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Sutton Bonington is in south-west Nottinghamshire on the border with Leicestershire. The buildings on either side of the long, straggling main street lie between the flood plain of the River Soar and the London to Sheffield railway line. The parish also includes the tiny canal settlement of Zouch and some outlying houses in the Melton Lane and Landcroft Lane area. Originally two settlements which grew together in medieval times, the village has two churches, St Michael's in Bonington to the north and St Anne's in Sutton. The parishes were united for civil purposes in 1829, but it was 1923 before an order was made in Privy Council to amalgamate the ecclesiastical parishes, and 1950 before both benefices were vacant and one rector could be appointed.

The village covers 2183 acres, with fertile arable land on the higher ground to the north and east, and pasture in the river valley. The main occupations were framework knitting and agriculture in the 19th century, a period when the numerous small farms of earlier times were consolidated into larger holdings. The coming of the Midland Counties Railway in 1840 provided alternative employment, and by 1900 other work was available at the Hathern Station Brick and Terracotta works, the gypsum mines at Kingston, the Zouch plaster mills and in the declining cottage hosiery trade. At this time much of the land was owned by the Paget family of Sutton Hall and Loughborough, and one or two other wealthy proprietors. By 1915 the Midland Agricultural College had purchased land in the north-east of the parish, and moved from its original site at New Kingston into purpose-built accommodation on College Road at the end of the First World War. As the college expanded this provided more jobs for local people and today, as the University of Nottingham Faculty of Agricultural Science, it is the principal employer in Sutton Bonington.

In the early years of this century the village, with a population of around 1,000 (now 1,600), was still very much a rural community, but it had excellent communications with the outside world. There was no station in the 'parish itself, but residents used either Kegworth station (closed in 1969) to the north or Hathern station (closed in 1960) to the south. Roads led to Loughborough, Derby and Nottingham, with bus services from the 1920s, and the Soar Navigation linked the village to the Midlands and North of England via the canal network. This convenient transport system enabled local people to work outside the village without having to move away, and attracted middle and upper class people to take up residence. There were four establishments of 'gentleman' status in the village, and a number of wealthy business and retired people occupied some of the larger houses, most of which had previously been yeoman farmhouses.

The community was largely self-sufficient and there were several shops. Trades like blacksmith and saddler flourished, and carriers and hawkers provided a service for those unable to visit the nearby towns. Education to the age of 12 or so was available at the village schools, one of which, the Endowed School, had been founded in 1718. The children of the better off attended schools in Loughborough, a private school in Kegworth, or boarding-schools elsewhere. The villagers made their own entertainment, much of it revolving around the activities of church or one of the four chapels. Until the 1920s there were six public houses, and these traded alongside the popular Union Jack Coffee House and Temperance Hall and a fish and chip shop kept behind one of the cottages.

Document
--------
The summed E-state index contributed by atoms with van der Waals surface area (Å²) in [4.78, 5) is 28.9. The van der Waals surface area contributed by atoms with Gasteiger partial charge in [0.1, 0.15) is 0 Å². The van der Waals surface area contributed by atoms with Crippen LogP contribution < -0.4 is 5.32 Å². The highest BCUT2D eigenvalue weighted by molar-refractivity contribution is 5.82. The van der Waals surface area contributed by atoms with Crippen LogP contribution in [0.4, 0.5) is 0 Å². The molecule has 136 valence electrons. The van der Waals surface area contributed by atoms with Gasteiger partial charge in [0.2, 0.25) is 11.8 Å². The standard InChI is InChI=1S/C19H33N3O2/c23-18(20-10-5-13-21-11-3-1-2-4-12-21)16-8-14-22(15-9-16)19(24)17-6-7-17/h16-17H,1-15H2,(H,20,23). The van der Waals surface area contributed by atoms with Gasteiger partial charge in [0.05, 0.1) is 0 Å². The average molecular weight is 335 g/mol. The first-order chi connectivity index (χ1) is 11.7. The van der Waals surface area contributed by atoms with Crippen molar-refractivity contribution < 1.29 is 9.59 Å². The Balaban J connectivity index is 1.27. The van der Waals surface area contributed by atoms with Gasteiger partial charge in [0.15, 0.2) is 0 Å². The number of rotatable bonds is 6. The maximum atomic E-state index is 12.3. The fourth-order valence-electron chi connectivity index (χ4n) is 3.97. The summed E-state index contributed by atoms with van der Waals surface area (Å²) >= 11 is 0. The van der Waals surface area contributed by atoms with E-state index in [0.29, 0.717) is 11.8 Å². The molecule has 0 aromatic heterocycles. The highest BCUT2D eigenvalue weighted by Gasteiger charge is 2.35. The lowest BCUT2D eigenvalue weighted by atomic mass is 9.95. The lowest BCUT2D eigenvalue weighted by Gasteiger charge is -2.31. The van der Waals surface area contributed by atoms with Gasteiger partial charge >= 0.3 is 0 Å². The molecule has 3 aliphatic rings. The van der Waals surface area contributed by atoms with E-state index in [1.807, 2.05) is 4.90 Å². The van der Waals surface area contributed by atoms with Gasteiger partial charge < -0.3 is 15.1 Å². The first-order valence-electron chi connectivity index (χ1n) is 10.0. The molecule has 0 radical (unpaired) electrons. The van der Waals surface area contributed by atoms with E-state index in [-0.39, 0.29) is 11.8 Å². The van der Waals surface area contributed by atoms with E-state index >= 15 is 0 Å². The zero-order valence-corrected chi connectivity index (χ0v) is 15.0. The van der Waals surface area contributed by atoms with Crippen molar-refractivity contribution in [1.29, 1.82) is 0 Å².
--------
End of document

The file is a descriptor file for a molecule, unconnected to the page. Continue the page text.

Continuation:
Sanitary conditions were fairly primitive: a sewer was laid down Main Street in 1908, but many houses were not connected to it and relied on cess pits and earth closets. Mains water was not laid on until 1936 and the villagers drew their supplies from wells or old pumps in Hungary Lane and Goose Pasture. In times of drought, for example in 1935, many wells dried up. Not surprisingly outbreaks of diseases like typhoid fever were quite common. Mains electricity came to the village in 1928, and a gas main was laid in 1964.

Sutton Bonington in the first half of the twentieth century was a thriving village with various means of employment and a community with a diverse social mix of gentry, middle classes, tradesmen, farmers and working people. Our previous booklet Discovering Sutton Bonington Past and Present described the buildings of the village and something of their history. In the following pages we hope you will enjoy learning about some of the people who lived in them and their way of life, in an era so different from our own.

Sutton Hall c.1900, showing bay windows and porch, since removed




At the end of the 19th century much of the land in Sutton Bonington was owned by members of an old Leicestershire family, the Pagets. William Paget, a wealthy merchant hosier and banker of Loughborough, purchased the Sutton Hall estate from the Parkyns family in the 1820s and bought up a good deal of other property in the village before his death in 1846. The estate was divided between his two sons, William junior and George Byng. William Paget became Lord of the Manor of St Anne's and owned property in the Sutton end of the village, though his main residence was at Southfields, Loughborough. George Byng Paget inherited Sutton Hall and the Lordship of St Michael's Manor, but did not outlive his father by many years, and on his death in 1858 the Sutton Hall estate passed to his son George Ernest Paget who resided in the village for most of his life.